Upon applying the properties of homogeneous transformations , Bi in (5) simplifies to ##EQU2## Since (4) and (5) are equivalent,
βi =θi -γi-1 (7)
di =di -bi-1 (8)
where the joint rotational offset γi and the joint translational offset bi are constant parameters.
If joint i is revolute, βi is a function of the joint position θi and the remaining five parameters di, ai, αi, γi, and bi are constants. If joint i is prismatic, di is a function of the joint position di and the remaining five parameters βi, ai, αi, γi, and bi are constants. The four Denavit-Hartenberg parameters are extracted from the six S-Model parameters according to
θi =βi+γi-1 (9)
di =di +bi-1 (10)
ai =ai (11)
αi =αi. (12)
The next section applies the following properties of the S-Model in (3) to develop a kinematic identification algorithm:
The flexibility in assigning link coordinate frames (which leads to a simple, efficient, and accurate algorithm for identifying the location of the S-Model link coordinate frames Si for i=0, . . . , n-1); and
The ability to extract the Denavit-Hartenberg model parameters from the S-Model parameters according to (9)-(12).
The objective of S-Model Identification is to estimate the Denavit-Hartenberg kinematic parameters defined implicitly by three mechanical features (centers-of-rotation and planes-of-rotation for revolute joints, and lines-of-translation for prismatic joints). The locus of a point rotating about an axis is a circle lying in a plane. The normal to this plane is a vector which is parallel to the axis-of-rotation. Furthermore, the center of the circle is a point which lies on the axis-of-rotation. These two geometrical properteis are the plane-of-rotation and center-of-rotation features. When the joint i-1 of a manipulator is rotated, any point which is fixed relative to the ith link defines a plane-of-rotation and a center-of-rotation (under the assumption that the positions of joints 1 through i-2 remain fixed). The plane-of-rotation and center-of-rotation are associated with the (i-1)th joint and the ith link.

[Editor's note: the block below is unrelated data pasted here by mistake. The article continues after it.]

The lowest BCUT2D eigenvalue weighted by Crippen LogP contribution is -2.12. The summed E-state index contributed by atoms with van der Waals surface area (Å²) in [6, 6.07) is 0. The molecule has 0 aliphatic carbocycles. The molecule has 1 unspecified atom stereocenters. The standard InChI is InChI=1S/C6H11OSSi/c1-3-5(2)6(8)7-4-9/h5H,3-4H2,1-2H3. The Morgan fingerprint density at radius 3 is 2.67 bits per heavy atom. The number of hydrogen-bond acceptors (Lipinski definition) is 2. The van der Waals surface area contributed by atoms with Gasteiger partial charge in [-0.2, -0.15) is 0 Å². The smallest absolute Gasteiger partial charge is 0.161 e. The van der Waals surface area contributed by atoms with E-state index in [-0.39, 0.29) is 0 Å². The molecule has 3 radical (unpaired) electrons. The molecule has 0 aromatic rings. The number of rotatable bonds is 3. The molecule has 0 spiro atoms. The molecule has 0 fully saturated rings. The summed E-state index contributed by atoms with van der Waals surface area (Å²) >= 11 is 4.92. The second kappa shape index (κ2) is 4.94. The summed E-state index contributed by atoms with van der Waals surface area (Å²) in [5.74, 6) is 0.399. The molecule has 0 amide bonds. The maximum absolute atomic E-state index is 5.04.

The line-of-translation is a feature of a prismatic joint. When a point is displaced linearly, its trajectory is a straight line which is parallel to the vector which indicates the direction of the displacement. For a manipulator, any point which is fixed relative to link i defines a line-of-translation when joint i-1 is actuated (under the assumption that the positions of joints 1 through i-2 remain fixed). These three features contain the essential information to formulate a complete kinematic model of a manipulator. Identification of these features is the first step in the S-Model identification algorithm.
Our S-Model identification algorithm proceeds through four steps:
Specification of the link coordinate frames;
Computation of the S-Model parameters and
Extraction of the Denavit-Hartenberg parameters.
Recursive least-squares  are applied to identify the three manipulator features. We estimate and reference the parameters which describe the position and orientation of the planes, points, and lines to a single coordinate frame, called the sensor frame, which must remain fixed relative to the base of the manipulator. Our systematic approach for collecting the measurement data ensures that the identified features correspond to a fixed configuration of the manipulator which we define to be the signature configuration. The signature configuration is specified by the n measured joint positions qi s for 1=1, 2, . . . , n. For expository convenience, we describe only the identification of the features of a revolute joint.